Cha cha cha chorizo!
Sorry, that sounded like a good idea at the time. Like a chorizo party.
I can’t say that I’ve had Mexican Chorizo often, I just know that when I do have it, it’s quite a tasty treat.
Also, it’s a fun word to say (noted, above). It just sounds so zesty and authentic.
Truth be told, normally I cheat and go for the Soy Chorizo at TJ’s. It tastes the same as chorizo, but without all the pork fat.
Since soy isn’t the greatest for our bodies, and you can’t make it mass quantities for a low cost, this recipe is my new option.
I’ve mostly had chorizo with eggs, but it’s also a great meat option for burritos, tacos, or nachos.
So many times at the mention of chorizo, the first thing that is assumed is how unhealthy it is. Well, as I used extra lean pork in this recipe, therefore not having to drain off excess fat, I’d say your good to go.
There’s probably a texture difference with the extra lean pork versus the fatty pork, but it’s something that you don’t even notice when you pack your chorizo into a burrito stuffed with other ingredients and condiments.
The flavors aren’t at all sacrificed with this low-fat version. In fact, I find that it is all that much more enjoyable!
Sidenote: you can make some bomb nachos or set up a taco bar with a few batches of this chorizo, to feed the masses. You might just make some new best friends, too. The options are endless.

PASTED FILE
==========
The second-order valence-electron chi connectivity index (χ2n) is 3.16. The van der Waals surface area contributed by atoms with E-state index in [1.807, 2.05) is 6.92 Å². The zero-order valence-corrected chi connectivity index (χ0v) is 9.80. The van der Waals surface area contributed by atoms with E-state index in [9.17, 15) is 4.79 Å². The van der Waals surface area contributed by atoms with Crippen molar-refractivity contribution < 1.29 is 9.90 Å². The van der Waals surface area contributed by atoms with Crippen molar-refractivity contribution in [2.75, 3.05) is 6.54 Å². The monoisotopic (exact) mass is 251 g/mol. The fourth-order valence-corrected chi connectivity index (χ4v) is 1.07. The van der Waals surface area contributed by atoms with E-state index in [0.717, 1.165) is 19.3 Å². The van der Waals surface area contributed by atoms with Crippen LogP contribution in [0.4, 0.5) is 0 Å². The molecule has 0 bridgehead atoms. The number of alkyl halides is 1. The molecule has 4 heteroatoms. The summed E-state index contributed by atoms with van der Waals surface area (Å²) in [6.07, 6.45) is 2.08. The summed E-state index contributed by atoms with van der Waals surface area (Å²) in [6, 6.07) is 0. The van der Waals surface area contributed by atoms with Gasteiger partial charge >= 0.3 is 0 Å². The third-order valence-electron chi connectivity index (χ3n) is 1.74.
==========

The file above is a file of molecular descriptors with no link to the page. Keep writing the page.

We made breakfast tacos with chorizo, scrambled eggs, potatoes, salsa, sour cream, green onions, cheese and garnished with cilantro. Feel free to add what you like; they are versatile and always a fantastic breakfast choice.
Homemade Mexican Chorizo
Adapted from Honest Cooking
Makes 1 lb of chorizo; servings vary on how it’s enjoyed.
1 lb. lean ground pork
1 Tbsp. cumin seed
1 tsp. coriander seed
6 whole cloves
2 bay leaves
just shy of 1/4 tsp. ground cinnamon
1/2 tsp. dried oregano
1/2 tsp. dried thyme
1 Tbsp. granulated garlic
1 tsp. salt
5 whole peppercorns (or 1/2 tsp. ground black pepper)
2 Tbsp. Ancho chile powder
1 tsp paprika
3 tbsp. apple cider vinegar
In a clean coffee grinder or “magic bullet” small type of blender, grind the cumin seed, coriander seed and cloves. With your hands tear the bay leaves into small pieces and add them to the ground spices, and grind until you have a fine powder. Add the remaining spices and grind until everything is well combined.
Add the ground pork to a large glass bowl.
For the mixing you may want to wear plastic gloves to keep from staining your hands or possible irritation from spices. Add the vinegar and half of the spices to work them into the pork, evenly. Add the rest of the spice mixture and keep working the meat until it turns red (from the chile spices) and it has been well combined into the meat.
For best results, wrap the chorizo in plastic wrap and allow to sit in the fridge, overnight in order to fully develop the flavors of the seasoned meat.
You can also freeze in specific portion-sizes, and simply defrost the amount desired for use.
To cook the chorizo:
In a heavy bottomed pot or deeper skillet, add 1-2 Tbsps of olive oil and add the chorizo. Cook on over high heat for 7-10 minutes, stirring occasionally (depending on how much you are cooking at once, this might take longer). If you used extra lean pork, you shouldn’t have to drain excess fat.
Enjoy with eggs for breakfast, in burritos, tacos, nachos, with a side of rice, beans or with vegetables.
Author Information: Chrissy & Lauren, San Diego, CA
Recipe/Food Blog: From the Little Yellow Kitchen
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